UQ Holder! Magister Negi Magi! 2
Episode 9

by Christopher Farris,

How would you rate episode 9 of
UQ Holder! ?

I suppose the surprisingly effective momentum of the UQ Holder anime couldn't hold out forever. Here on the eve of the story's presumable finale, the show's pacing takes a break for a remarkably unremarkable comic relief episode. To be fair, the show's escalating structure demanded some sort of reprieve, and it also uses this pit stop to dispense some information that's been a long time coming. However, the juiciest reveals are saved for the very end, leaving this episode meandering uncharacteristically for most of its runtime.

Initially it looks this episode could be a treat, especially for prior Negima fans, as old characters Ayaka and Chachamaru pop in somewhat unexpectedly. Unfortunately, they also arrive with Ayaka's granddaughter Mizore in tow, and the story uses her presence as a springboard for an episode-long spiral into the sort of harem-comedy territory that Akamatsu is known for. Yes, it turns out that in addition to the established Kuromaru, Shinobu and Kirie have also developed crushes on Tota, so that means a lot of petty romantic shenanigans culminating in a hot spring showdown.

This setup is where UQ Holder hits a hiccup for the first time since episode three in the disparate amount of material being covered between the manga and the anime. When the chapter this episode is based on rolled around originally, these characters had already been established and spent time bonding with Tota, so their growing feelings for him made more sense. But Shinobu's barely been a background element since the beginning of the series, and Kirie's known Tota for all of an afternoon. Granted, that was an afternoon she repeated ten times, but there wasn't really any connection shown between them that would motivate this type of material. Still, the perfunctory plotline marches on regardless.

Why the staff chose to adapt this particular plot at this point is a mystery (maybe they just assumed Akamatsu fans wanted harem hijinks in there somewhere), but there are at least small signs of them trying to make the mismatched material work. There's a side gag from Tota about not being that popular previously, and Karin brings up some interesting meditations on the difference in life lived between humans and immortals. So it is nice that the series can at least keep its central idea afloat. But the actual segments of the gaggle of girls (and Kuromaru) and their goofy pursuit of Tota plays out pretty rote. It doesn't help that the actual art doesn't look great this week either.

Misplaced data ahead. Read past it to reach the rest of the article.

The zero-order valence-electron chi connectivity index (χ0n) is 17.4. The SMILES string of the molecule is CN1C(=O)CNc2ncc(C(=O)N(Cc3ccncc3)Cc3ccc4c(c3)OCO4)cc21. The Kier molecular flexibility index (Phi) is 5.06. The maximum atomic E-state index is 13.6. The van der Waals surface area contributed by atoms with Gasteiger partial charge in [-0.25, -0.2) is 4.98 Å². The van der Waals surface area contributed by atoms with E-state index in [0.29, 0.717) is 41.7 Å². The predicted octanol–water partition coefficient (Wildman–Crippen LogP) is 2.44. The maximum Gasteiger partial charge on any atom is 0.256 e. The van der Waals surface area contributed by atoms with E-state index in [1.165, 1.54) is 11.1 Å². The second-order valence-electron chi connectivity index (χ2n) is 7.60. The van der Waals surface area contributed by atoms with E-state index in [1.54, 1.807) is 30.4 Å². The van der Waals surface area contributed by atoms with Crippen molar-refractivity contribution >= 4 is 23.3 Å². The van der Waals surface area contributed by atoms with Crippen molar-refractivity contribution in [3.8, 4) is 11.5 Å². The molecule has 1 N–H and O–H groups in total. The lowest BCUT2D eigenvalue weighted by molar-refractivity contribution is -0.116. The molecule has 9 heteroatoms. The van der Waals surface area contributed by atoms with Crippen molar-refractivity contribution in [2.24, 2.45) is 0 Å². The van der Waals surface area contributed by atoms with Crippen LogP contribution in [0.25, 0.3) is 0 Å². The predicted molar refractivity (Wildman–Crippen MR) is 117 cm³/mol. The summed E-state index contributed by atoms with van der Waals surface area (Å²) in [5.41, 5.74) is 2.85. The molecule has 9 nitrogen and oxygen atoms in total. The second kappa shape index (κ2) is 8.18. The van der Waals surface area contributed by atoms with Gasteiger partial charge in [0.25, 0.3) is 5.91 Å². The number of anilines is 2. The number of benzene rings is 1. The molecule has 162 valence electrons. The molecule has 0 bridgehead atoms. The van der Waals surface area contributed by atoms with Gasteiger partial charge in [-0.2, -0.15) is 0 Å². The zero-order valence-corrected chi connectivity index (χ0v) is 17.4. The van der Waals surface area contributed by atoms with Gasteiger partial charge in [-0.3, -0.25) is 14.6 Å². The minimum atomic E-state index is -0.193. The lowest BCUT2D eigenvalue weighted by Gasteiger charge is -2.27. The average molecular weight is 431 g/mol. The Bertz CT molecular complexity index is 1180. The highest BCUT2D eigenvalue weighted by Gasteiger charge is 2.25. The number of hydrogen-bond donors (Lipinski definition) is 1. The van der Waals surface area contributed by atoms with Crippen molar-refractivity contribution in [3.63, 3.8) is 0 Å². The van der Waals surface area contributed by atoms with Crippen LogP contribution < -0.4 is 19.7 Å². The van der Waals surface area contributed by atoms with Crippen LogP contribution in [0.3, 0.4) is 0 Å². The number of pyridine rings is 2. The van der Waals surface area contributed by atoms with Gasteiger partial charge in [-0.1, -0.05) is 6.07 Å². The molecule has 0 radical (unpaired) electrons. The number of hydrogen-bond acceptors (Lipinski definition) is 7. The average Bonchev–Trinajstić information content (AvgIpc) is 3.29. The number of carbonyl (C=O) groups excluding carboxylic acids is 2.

You might think that the interactions between the grown Negima characters could provide the more interesting flipside of this outing's content, but the execution misses the mark there as well. Ayaka and Evangeline's reflection on their glory days are presented as an extended flashback to some painfully generic Negima classroom content. It gets incredibly gratuitous, with most of the old favorites simply passing by and waving hello, culminating in an attempt at comedy that makes the other content in this episode seem inspired by comparison. The flashback does mercifully end up giving way to Ayaka and Evangeline actually reflecting on their emotions in the present, but by then it's too little too late, and we're actually wishing to go back to the generic harem junk.

Honestly, the fluffy romcom filler that makes up the rest of the episode isn't terrible. But it's too generic in a show that was able to just put its own spin on other shonen staples until now, twisting its players too out-of-character to make them fit into this misplaced Love Hina episode. You can sense the staff putting in an effort; even with the jagged art, the direction still comes to life anytime something remotely action-oriented happens. But that effort falters in service of content that just feels unnecessary.

Our reward for sitting through all this is Yukihime/Evangeline finally giving Tota some facts on the situation. This is of course a convenient infodump right before the final battle, and while getting it directly from Yukihime is an important gesture, her exposition could definitely stand to be presented more dramatically. In the end, what we get is sufficiently interesting and explains some of the more questionable holes that have popped up in the story before. For instance, Yukihime's abrupt cutoff of Negi's transmission last episode turns out to have been for a good reason, since he's been compromised by a magical possession from the apparent Final Boss of this whole storyline. The other big reveal goes all the way back to the real reason Tota could use Negi's Magia Erebea powers. He's actually a clone of his alleged grandfather! The episode ends on that note, but the impact does an effective job of tying up all those loose ends we've had until now.

Those last few minutes of desperately-needed plot points can't cover for an episode that feels like 90% filler, however. Just being filler isn't a huge problem, since a respite can be good for pacing purposes even in a short series. The big failing of this episode is rather the material itself, an artifact of adaptation that's just baffling to bother including.

Rating: C-

UQ Holder! Magister Negi Magi! 2 is currently streaming on Amazon's Anime Strike.


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